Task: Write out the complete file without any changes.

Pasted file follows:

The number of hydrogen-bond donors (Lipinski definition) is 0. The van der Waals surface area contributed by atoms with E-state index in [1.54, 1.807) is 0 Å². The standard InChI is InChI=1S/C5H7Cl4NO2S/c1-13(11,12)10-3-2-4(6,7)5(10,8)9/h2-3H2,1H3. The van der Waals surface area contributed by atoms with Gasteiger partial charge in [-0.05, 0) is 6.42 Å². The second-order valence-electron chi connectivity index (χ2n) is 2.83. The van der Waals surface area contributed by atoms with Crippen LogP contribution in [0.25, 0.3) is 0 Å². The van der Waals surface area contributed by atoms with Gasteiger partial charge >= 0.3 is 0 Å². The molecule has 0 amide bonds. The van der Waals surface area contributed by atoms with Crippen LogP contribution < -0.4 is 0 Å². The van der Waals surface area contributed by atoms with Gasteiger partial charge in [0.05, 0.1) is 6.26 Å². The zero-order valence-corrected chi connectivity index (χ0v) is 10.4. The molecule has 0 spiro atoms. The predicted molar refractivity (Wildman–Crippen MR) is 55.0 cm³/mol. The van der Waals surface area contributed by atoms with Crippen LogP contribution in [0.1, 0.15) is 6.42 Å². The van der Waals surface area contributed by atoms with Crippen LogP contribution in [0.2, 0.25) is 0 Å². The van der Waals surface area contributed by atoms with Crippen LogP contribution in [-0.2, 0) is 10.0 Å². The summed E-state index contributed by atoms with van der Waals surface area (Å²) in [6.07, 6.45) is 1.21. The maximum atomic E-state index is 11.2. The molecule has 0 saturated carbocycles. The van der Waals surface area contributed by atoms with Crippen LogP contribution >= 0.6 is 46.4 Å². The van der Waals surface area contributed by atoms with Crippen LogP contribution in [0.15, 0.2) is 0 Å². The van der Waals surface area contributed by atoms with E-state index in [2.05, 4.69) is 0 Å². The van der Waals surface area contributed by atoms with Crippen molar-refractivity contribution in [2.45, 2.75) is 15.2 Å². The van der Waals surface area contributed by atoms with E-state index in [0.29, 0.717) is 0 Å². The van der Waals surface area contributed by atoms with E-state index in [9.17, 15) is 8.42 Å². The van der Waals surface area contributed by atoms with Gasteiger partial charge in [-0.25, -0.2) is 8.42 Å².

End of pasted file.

The number of hydrogen-bond donors (Lipinski definition) is 0. The van der Waals surface area contributed by atoms with E-state index in [1.54, 1.807) is 0 Å². The standard InChI is InChI=1S/C5H7Cl4NO2S/c1-13(11,12)10-3-2-4(6,7)5(10,8)9/h2-3H2,1H3. The van der Waals surface area contributed by atoms with Gasteiger partial charge in [-0.05, 0) is 6.42 Å². The second-order valence-electron chi connectivity index (χ2n) is 2.83. The van der Waals surface area contributed by atoms with Crippen LogP contribution in [0.25, 0.3) is 0 Å². The van der Waals surface area contributed by atoms with Gasteiger partial charge >= 0.3 is 0 Å². The molecule has 0 amide bonds. The van der Waals surface area contributed by atoms with Crippen LogP contribution < -0.4 is 0 Å². The van der Waals surface area contributed by atoms with Gasteiger partial charge in [0.05, 0.1) is 6.26 Å². The zero-order valence-corrected chi connectivity index (χ0v) is 10.4. The molecule has 0 spiro atoms. The predicted molar refractivity (Wildman–Crippen MR) is 55.0 cm³/mol. The van der Waals surface area contributed by atoms with Crippen LogP contribution in [0.1, 0.15) is 6.42 Å². The van der Waals surface area contributed by atoms with Crippen LogP contribution in [0.2, 0.25) is 0 Å². The van der Waals surface area contributed by atoms with Crippen LogP contribution in [-0.2, 0) is 10.0 Å². The summed E-state index contributed by atoms with van der Waals surface area (Å²) in [6.07, 6.45) is 1.21. The maximum atomic E-state index is 11.2. The molecule has 0 saturated carbocycles. The van der Waals surface area contributed by atoms with Crippen LogP contribution >= 0.6 is 46.4 Å². The van der Waals surface area contributed by atoms with Crippen LogP contribution in [0.15, 0.2) is 0 Å². The van der Waals surface area contributed by atoms with E-state index in [2.05, 4.69) is 0 Å². The van der Waals surface area contributed by atoms with Crippen molar-refractivity contribution in [2.45, 2.75) is 15.2 Å². The van der Waals surface area contributed by atoms with E-state index in [0.29, 0.717) is 0 Å². The van der Waals surface area contributed by atoms with E-state index in [9.17, 15) is 8.42 Å². The van der Waals surface area contributed by atoms with Gasteiger partial charge in [-0.25, -0.2) is 8.42 Å².